The Shay Rebellion | Christopher Shay

What’s Your Workout: Fighting to Stay Fit

by Christopher Shay

The Exec

Wearing a tight, black T-shirt with a skull decal to the office, Dean Thompson doesn’t look like your average CEO. Tattooed on his massive right forearm are the Latin words nihil timendum est, or, There is nothing to be afraid of.

His workout regimen isn’t typical either. As part of his training, he lies down and places a 20-kilogram dumbbell on his throat—it helps train his body from going into panic mode during competitions, he says. “A lot of people think it’s crazy,” he says, but if the practice can help him gain an extra second or two of consciousness when he’s in a choke hold, it’s worth it.

Mr. Thompson, chief executive of Aggressive Development, which sells skateboards and inline skates, competes in Brazilian jiu-jitsu, a type of mixed martial art that focuses on grappling and ground fighting through joint locks and chokes. He has been practicing the sport for more than 10 years. Two years ago, he started competing in tournaments.

“It may just look like two sweaty dudes rolling on top of each other, but it’s really an intellectual time,” Mr. Thompson, 41, says, comparing Brazilian jiu-jitsu strategy to chess. In addition to Aggressive Development, he also owns two smaller companies, one that makes high-end jiu-jitsu uniforms and another that focuses on brand design and licensing.

Mr. Thompson was a professional rugby player in his native New Zealand for three years. Shortly after retiring in 2000, a gym companion asked if he’d considered martial arts. He was immediately interested. “I basically hit people on the field anyways,” says Mr. Thompson, who is 6-foot-3 and 255 pounds.

He took a couple Brazilian jiu-jitsu training sessions in New Zealand and was hooked. When Mr. Thompson moved to Hong Kong at the end of 2000, he continued his training. At first there were no Brazilian jiu-jitsu black or red belts teaching in Hong Kong, he says, so he and a few others trained together by learning from YouTube clips. It was only midway through 2008 that he started training with a proper instructor.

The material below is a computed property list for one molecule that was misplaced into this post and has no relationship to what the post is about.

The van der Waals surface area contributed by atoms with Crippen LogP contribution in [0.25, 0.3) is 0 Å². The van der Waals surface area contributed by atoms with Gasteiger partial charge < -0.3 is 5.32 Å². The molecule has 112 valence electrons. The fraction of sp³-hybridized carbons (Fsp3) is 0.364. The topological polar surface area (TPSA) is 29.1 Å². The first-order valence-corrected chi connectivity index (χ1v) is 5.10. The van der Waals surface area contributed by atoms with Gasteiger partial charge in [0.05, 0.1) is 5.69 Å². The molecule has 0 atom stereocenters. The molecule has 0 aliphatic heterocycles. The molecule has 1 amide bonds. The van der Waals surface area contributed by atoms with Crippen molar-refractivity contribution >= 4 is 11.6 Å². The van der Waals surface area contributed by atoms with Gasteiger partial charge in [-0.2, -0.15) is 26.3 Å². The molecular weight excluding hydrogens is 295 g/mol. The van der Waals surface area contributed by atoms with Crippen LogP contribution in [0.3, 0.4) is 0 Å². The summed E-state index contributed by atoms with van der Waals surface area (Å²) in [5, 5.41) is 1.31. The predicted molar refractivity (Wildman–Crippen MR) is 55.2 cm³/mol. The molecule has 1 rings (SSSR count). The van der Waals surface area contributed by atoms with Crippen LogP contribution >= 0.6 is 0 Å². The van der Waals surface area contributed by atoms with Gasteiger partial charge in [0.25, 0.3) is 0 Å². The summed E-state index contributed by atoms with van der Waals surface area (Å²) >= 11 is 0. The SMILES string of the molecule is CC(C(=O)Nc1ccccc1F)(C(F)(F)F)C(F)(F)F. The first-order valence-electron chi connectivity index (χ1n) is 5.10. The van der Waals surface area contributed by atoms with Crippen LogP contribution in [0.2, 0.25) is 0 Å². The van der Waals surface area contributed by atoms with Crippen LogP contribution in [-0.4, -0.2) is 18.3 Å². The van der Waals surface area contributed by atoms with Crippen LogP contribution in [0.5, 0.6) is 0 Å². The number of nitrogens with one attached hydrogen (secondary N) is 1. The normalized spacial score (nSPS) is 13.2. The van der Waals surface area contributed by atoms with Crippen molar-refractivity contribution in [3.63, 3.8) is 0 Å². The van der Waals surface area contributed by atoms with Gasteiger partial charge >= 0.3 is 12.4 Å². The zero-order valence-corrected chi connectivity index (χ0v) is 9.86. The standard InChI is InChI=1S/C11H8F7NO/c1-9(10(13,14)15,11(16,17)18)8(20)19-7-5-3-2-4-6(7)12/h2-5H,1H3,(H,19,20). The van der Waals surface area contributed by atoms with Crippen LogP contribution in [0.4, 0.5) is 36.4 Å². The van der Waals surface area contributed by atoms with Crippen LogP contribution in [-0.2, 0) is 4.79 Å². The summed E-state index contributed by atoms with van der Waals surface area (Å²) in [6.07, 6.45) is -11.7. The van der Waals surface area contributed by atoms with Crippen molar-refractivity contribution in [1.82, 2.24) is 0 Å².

Brazilian jiu-jitsu, he says, has helped him as a businessman, making him better at thinking under pressure and anticipating what his next moves should be. “You come to understand consequences very, very quickly,” he says.

The Workout

Mr. Thompson’s workout schedule ebbs and flows as his schedule permits. In the three months prior to a tournament, he works out four or five hours a day, six days a week. He typically competes in three tournaments a year. When there is no looming competition he tries to average between 10 and 20 hours of training a week. For his job, however, he travels about three or four months a year. As a result, he often resorts to “binge training sessions” before a competition, he says.

With a tournament in New Zealand this summer, Mr. Thompson has just started his intense training. Most Brazilian jiu-jitsu tournaments he competes in have matches that consist of three three-minute competitions or five five-minute ones. Fighters can win by submission, when an opponent taps out; by earning more points, which judges award; or if he knocks his opponent unconscious. In Asia, where there are fewer people in his weight class, Mr. Thompson usually has to advance through eight matches before the finals, though people in lower weight classes can fight in twice that number.